John Laverty continually swivels an ankle as we exchange pleasantries while watching our sons go through their paces at a training session for a youth football team.
I never noticed it and this almost unconscious action, to ensure the joint is kept fluid, is a constant reminder of a devastating crash which almost took John's life eight years ago at Oulton Park.
The former British short-circuit champion, one of three Toomebridge brothers in the sport, was on the critical list with a broken body which required four plates and 30 screws to keep together.
John pulled through and after an amazingly quick recovery he made a brief and frustrating return to track action before receiving a tantalising job offer.
His younger brother Eugene, competing in the World Superbike Championship, wanted John to become his personal manager - globe-trotting fixer, contract maker and sponsorship getter among his many roles.
It required something special to replace the adrenalin fix of high-speed competition but John has found his perfect job.
"I had the option of still being involved in the sport while also helping my brother, so it was not a really hard decision," said the 36-year-old.
"A lot of people find that bit hard (being out of racing) but I'm still connected with it and now get the highs and lows through Eugene.
"The championship is like a travelling circus from one country to another. Eugene is the boss and I bring all options to him - what teams are available, what money is available, what helmets and leathers to wear.
"I'm definitely more nervous watching Eugene than when I was racing. I didn't have that feeling of nervous sickness when I was racing, but I do now.
"I suppose that's how my mother felt watching the three of us and hence why she has a full head of white hair!"
Michael, a former British Supersport champion, is the other Laverty sibling with two-wheel competition in his veins, and they all started young, very young.
John was just four when took to the lawn on board a little automatic - it was a house full of bikes thanks to father Mickey, a former road and short-circuit racer.
Six years later John began his competitive career but on parental orders it would be limited to short-circuits, not the more dangerous road racing.
However, John was to find out that any form of racing comes with a considerable risk of serious injury or death.
He escaped injury in a spectacular crash in 2005 when he "cart-wheeled and went head-over-heels, the fuel tank went on fire and the bike was in bits".
He added: "I got straight up, up a grass bank and onto a bridge with cars coming before sprinting back to the pits, onto a spare bike and out again - if you told someone that they would probably think you were mentally unstable."
Success in the British Superbike Cup Championship came three years later but John's life would be changed forever at Oulton Park in 2011.
A brake failure resulted in a thundering 130mph collision into a barrier. John struck it feet first - this saved his life for he bluntly states "I would have been killed" if his head had taken the brunt of the impact.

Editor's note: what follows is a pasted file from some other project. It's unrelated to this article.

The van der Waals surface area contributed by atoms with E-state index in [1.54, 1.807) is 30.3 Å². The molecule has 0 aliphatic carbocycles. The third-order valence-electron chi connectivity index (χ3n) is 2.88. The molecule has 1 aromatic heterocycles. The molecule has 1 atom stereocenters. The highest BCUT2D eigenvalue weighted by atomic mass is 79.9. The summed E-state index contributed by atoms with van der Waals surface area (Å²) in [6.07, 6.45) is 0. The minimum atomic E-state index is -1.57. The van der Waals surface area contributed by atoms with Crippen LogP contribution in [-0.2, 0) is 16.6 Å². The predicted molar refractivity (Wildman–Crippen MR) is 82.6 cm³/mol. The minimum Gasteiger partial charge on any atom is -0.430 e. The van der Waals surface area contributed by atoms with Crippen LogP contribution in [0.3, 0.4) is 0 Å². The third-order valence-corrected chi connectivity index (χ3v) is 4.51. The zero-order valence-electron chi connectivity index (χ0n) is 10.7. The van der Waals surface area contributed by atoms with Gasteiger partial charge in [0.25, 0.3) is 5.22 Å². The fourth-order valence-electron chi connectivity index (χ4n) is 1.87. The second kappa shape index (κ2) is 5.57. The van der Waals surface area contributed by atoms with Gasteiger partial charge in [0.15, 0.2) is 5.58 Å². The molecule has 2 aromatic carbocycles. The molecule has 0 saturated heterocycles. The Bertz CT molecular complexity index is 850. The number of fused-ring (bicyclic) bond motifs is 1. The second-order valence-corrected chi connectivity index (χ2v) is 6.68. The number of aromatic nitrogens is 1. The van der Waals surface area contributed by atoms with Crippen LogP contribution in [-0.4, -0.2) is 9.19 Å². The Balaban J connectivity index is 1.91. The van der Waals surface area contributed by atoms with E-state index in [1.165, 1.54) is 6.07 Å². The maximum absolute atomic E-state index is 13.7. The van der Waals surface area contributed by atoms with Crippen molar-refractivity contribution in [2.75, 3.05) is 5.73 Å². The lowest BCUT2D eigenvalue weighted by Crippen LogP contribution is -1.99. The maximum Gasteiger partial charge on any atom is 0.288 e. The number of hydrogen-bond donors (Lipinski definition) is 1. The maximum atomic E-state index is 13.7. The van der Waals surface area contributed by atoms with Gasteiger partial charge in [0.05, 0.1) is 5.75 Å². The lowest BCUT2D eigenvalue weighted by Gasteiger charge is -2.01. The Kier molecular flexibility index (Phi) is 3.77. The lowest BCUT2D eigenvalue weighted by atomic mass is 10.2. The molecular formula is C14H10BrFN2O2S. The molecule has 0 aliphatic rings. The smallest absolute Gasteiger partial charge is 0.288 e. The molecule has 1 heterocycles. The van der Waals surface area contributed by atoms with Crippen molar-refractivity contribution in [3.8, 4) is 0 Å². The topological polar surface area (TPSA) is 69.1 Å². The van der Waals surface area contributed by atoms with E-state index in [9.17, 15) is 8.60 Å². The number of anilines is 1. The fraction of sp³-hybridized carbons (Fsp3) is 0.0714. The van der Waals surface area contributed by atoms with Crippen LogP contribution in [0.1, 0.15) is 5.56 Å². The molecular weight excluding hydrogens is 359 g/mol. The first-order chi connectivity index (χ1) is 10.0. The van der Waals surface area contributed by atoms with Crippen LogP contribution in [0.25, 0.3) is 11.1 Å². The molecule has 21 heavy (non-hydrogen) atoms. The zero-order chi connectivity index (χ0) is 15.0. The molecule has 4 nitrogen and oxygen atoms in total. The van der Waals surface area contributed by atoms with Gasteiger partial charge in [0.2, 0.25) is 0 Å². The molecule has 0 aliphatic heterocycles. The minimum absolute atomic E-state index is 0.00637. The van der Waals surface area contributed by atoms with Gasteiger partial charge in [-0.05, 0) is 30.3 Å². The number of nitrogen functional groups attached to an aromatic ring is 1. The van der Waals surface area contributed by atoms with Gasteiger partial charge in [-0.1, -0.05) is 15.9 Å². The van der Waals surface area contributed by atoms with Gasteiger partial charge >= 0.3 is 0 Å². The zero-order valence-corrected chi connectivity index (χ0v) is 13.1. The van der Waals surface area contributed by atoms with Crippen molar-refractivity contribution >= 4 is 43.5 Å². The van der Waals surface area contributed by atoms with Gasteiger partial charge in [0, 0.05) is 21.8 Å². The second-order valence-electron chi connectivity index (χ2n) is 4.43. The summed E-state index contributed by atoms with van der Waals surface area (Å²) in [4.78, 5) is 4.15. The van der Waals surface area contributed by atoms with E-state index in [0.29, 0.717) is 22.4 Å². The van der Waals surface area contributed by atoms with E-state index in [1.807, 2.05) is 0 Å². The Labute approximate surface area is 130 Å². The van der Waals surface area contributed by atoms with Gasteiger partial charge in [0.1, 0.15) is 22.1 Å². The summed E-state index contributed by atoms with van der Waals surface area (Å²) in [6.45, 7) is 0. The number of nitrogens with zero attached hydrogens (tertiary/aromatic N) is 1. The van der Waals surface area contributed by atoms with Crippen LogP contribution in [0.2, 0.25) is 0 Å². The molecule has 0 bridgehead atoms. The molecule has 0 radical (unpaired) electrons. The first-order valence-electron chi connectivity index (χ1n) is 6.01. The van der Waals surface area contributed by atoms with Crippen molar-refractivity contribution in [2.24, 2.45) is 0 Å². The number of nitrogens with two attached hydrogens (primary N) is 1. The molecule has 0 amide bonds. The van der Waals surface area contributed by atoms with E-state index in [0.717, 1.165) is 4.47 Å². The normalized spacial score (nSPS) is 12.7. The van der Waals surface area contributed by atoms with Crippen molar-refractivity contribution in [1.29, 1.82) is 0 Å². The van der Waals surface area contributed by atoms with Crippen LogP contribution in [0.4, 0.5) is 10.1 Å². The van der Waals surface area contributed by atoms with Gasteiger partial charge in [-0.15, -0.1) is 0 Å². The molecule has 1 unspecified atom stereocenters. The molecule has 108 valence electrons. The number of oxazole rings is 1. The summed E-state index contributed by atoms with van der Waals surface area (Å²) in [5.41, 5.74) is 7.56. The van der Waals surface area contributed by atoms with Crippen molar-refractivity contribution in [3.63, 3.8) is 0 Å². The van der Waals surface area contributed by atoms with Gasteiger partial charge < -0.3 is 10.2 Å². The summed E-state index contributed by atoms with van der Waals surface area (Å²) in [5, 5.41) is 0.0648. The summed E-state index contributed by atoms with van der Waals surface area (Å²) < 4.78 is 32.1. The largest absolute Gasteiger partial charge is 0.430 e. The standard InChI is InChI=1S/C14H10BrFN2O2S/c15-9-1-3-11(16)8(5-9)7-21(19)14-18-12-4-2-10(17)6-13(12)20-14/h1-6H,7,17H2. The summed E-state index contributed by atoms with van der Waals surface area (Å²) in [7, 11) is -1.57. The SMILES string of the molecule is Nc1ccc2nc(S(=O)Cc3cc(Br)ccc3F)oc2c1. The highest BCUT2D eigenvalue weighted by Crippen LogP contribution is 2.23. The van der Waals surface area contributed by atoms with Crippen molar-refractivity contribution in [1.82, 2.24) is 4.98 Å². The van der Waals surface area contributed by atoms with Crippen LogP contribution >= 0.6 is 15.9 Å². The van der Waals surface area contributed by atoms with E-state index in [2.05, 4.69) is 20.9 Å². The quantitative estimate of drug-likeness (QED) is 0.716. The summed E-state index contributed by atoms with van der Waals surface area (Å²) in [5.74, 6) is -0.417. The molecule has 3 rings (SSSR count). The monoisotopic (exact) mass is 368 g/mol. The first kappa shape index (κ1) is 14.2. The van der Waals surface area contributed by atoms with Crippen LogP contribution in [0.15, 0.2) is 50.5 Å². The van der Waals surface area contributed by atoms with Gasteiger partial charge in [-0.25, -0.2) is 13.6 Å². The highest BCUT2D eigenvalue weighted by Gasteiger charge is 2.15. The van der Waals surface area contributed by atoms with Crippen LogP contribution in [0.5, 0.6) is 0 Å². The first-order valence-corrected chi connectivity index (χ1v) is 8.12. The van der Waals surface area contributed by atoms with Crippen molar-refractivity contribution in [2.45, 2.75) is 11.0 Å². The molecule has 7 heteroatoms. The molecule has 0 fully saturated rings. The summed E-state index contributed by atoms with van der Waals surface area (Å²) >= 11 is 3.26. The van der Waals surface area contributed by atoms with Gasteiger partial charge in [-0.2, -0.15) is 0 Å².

John survived, but only just, with both feet and shoulders broken along with multiple bones in between including "my back being shattered as if someone hit it with sledgehammer".
Internal bleeding necessitated blood transfusions and a long hospital stay was followed by three months in a wheelchair and a bespoke, hi-tech rehabilitation programme included exercises on a NASA designed treadmill used to train astronauts.
John set a target of dancing with sister at her wedding just four months after the crash. He said: "I was stiff and sore but I managed to get off the wheelchair and dance - it was the start of the comeback."
He was back on a bike for the start of the 2012 season but it would be his last after problems with his new team.
"I thought enough is enough and Eugene said 'come and work with me, I need someone to personally manage my bits' so I went that route with him - I've travelled with him since then'."
John still has time to provide track tuition to budding racers on how to go faster but safer while he became fascinated with techniques used in his rehabilitation and now treats sport injuries and back pain.
Eugene, who has won 13 World Superbike races, reaped the benefit of John's medical skills and knowledge when he broke his pelvis in a crash during last year's round in Thailand.
It was not part of the job description, but John was happy to step into the breach and while Eugene has fully recovered, his older brother lives with a unending reminder of his own crash.
"My mum saw the crash on TV and phoned me from Tomebridge to ask how Eugene was, while I was riding round on a scooter trying to find him." added John.
"I arrived at the medical centre as Eugene came in. He said 'get these idiots away, they don't know what they're doing' as he was still in a set of leathers.
"I had to step in and cut the leathers of him because no-one knew what they were doing - they let me but I shouldn't really be doing it.
"I also made them check his blood pressure, that's life or death if he's bleeding into his pelvis. Eugene also snapped his urethra and they did fix that, which was good.
"For me each morning means hobbling along for five minutes when I get up, the time needed to lubricate the joints. I've 13 screws and two plates in that ankle alone and I have arthritis.
"I'm always moving my ankle and it's crunching. Luckily I've no mental scars of the crash, but I live in constant pain."